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Dr. John Everett, formerly with the National Oceanic and Atmospheric Administration, now a consultant on ocean issues, maintains that oceans will remain alkaline even as they absorb more CO2. Everett says that rainwater absorbs 100 times as much carbon dioxide when it falls as is in ocean water. He testified recently before a Senate committee, but few of the closed-minded believed him.
One of the largest concerns among many environmentalists and biologists is the depletion of fish in oceans worldwide. The UN Food and Agriculture’s State of the World Fisheries and Aquaculture concluded in 2009 that about 50 percent of all marine fish stocks are being exploited and are “at or near sustainable levels.” As we know, the UN is not always right.
Also being predicted is the collapse of the ocean ecosystem because of more fishing of the small fish of the seas. The loss of many of these small fish, such as sardines and herring, threatens the future of larger fish that dine on the small ones.
In a novel approach to fisheries that the federal government wouldn’t understand, fishermen themselves are restoring the fish supply all over the world. In a report earlier this year, Yale Environment 360 reports: “Over the past two decades co-managed fisheries have emerged as one of the most promising strategies—along with marine reserves and catch shares—to halt the decline of ocean ecosystems worldwide.”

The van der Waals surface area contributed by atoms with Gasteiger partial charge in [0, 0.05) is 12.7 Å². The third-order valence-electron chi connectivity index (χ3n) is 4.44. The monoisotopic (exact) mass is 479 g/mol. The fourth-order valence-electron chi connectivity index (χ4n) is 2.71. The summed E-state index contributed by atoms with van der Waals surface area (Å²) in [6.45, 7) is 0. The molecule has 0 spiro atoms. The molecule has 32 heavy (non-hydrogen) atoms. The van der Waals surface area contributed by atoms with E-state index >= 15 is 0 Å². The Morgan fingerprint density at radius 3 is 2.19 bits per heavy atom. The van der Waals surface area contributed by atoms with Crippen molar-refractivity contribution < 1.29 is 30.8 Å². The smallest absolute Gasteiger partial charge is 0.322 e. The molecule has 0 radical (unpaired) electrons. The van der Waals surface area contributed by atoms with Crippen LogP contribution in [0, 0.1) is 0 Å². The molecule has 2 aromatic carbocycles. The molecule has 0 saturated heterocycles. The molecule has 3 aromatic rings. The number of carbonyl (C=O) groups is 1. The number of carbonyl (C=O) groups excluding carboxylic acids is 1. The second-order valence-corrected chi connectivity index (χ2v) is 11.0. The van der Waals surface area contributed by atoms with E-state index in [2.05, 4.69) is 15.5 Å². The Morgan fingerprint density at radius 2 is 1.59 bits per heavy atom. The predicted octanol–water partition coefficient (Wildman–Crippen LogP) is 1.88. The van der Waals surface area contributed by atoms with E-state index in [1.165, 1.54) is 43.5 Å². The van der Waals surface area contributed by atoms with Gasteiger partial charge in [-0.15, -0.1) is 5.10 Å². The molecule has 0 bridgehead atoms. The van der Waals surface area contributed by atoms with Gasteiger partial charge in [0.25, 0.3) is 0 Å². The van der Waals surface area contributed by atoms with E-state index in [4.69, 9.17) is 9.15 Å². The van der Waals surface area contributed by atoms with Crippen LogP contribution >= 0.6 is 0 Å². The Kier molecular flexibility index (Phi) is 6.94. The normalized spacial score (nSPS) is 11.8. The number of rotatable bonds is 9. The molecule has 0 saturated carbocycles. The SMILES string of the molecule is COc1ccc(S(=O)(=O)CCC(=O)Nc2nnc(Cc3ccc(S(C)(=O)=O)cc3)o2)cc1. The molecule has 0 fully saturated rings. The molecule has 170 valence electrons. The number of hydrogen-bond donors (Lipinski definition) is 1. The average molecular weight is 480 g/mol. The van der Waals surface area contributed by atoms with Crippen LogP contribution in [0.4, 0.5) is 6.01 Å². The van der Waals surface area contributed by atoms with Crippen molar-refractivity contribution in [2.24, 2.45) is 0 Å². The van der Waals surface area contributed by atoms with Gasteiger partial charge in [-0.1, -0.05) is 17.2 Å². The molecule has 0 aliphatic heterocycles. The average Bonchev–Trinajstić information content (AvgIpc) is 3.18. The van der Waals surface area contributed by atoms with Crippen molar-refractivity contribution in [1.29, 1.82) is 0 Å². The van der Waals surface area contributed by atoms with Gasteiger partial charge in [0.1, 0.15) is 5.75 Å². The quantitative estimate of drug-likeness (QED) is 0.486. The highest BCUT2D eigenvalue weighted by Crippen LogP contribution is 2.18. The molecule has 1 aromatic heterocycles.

More than 200 co-managed fisheries exist now across the globe, “ranging from Alaska’s billion-dollar Bering Sea Pollock fishery…to cooperatives like the abalone harvest along the Chilean coast.”
New evidence shows the bulk of the world’s fisheries—“including small scale, often non-industrialized fisheries on which millions of people depend for food—“can be sustained using community-based co-management.
“The majority of the world’s fisheries are not—and never will be managed by strong centralized governments with top down rules and the means to enforce them,” according to University of Washington’s Nicolas Gutierrez, aquatic and fisheries expert and lead author of a paper Jan 5 in the respected journal Nature. The study was based on fisheries in 44 developed and developing nations.
The Obama administration, with its grandiose “comprehensive ocean policy” never considered that private individuals could solve any problems without directions from a federal bureaucracy. How else could Obama win political credit?
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